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What do you mean by "more sparky?"


I mean, generates more voltage spikes? I've heard that a 5V servo can create a 100V spike, is that true? I understand that's why servos require a couple of diods and maybe a capacitor, to get rid of the spike?


I meant $1/oz for Polymorph, not $1/lb of course. I've also read somewhere that one can use hot glue for the same purpose, has anyone tried that?

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I have not used the low temp molding plastics like polymorph, but have read good reviews and know a few people that love them, despite the price.


I have, in the distant past, used castable resins-- epoxy, acrylic, and polyesther-- and not had issues. I have not used the low heat-softening materials. I am not sure I would want a 10yr old using a material that needs to be worked at 60C or higher (references I have seen say 80 to 90 is better.... see sparkfun site, for example), but it does depend on the 10yr old. I cooked my own dinner, soldered, cast lead, used a grinder, etc at about that age.


I will note that is also  a pretty low temp limit for anything that needs to maintain strength and shape. Not a very high temp around electronics.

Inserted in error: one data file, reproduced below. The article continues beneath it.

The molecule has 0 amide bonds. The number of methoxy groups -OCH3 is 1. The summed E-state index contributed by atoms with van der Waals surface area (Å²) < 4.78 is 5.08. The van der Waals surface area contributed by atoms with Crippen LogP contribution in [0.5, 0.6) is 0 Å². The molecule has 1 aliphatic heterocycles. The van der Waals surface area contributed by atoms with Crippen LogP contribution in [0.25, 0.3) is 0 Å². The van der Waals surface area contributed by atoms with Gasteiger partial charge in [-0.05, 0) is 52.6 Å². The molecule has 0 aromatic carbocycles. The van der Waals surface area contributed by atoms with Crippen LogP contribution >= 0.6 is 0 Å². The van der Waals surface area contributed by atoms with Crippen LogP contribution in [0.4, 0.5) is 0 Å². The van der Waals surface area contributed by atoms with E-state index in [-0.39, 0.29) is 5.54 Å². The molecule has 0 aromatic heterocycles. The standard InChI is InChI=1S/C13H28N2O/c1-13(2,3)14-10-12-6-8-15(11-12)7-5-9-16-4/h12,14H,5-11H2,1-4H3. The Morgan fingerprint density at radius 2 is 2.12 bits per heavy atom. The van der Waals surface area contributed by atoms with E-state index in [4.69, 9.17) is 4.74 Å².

Hot glue as glue is a different beast, as there is minimum risk of skin damage if touched, and a small heat load. Most are pretty soft, flexible, and not very strong. They tend to be optimized for melt temp and adhesion. Strength in bulk not so much. If it is going to be worked to shape, same concerns about temp and burns working with it.


 If casting is a possibility, I would go with a standard castable. Not reusable, but permanent. Gotta be sure to use a true castable, tho, as there is a difference between these and the resins intended for fibreglas or other coating purposes once you are filling a large volume. I used to make patterns from wood and plasicene, one shot molds from plaster of paris. Today, I would probably paint the resin on to make the mold, then cut it apart, coat the inside with release for a one shot. For duplicate parts, use two part silicone designed for the purpose. Caulk in a tube is NOT a substitute. It will NOT work (yes, I found out the hard way in the days before the web. I was involved in several threads on rec.arts.fine about this back in the day)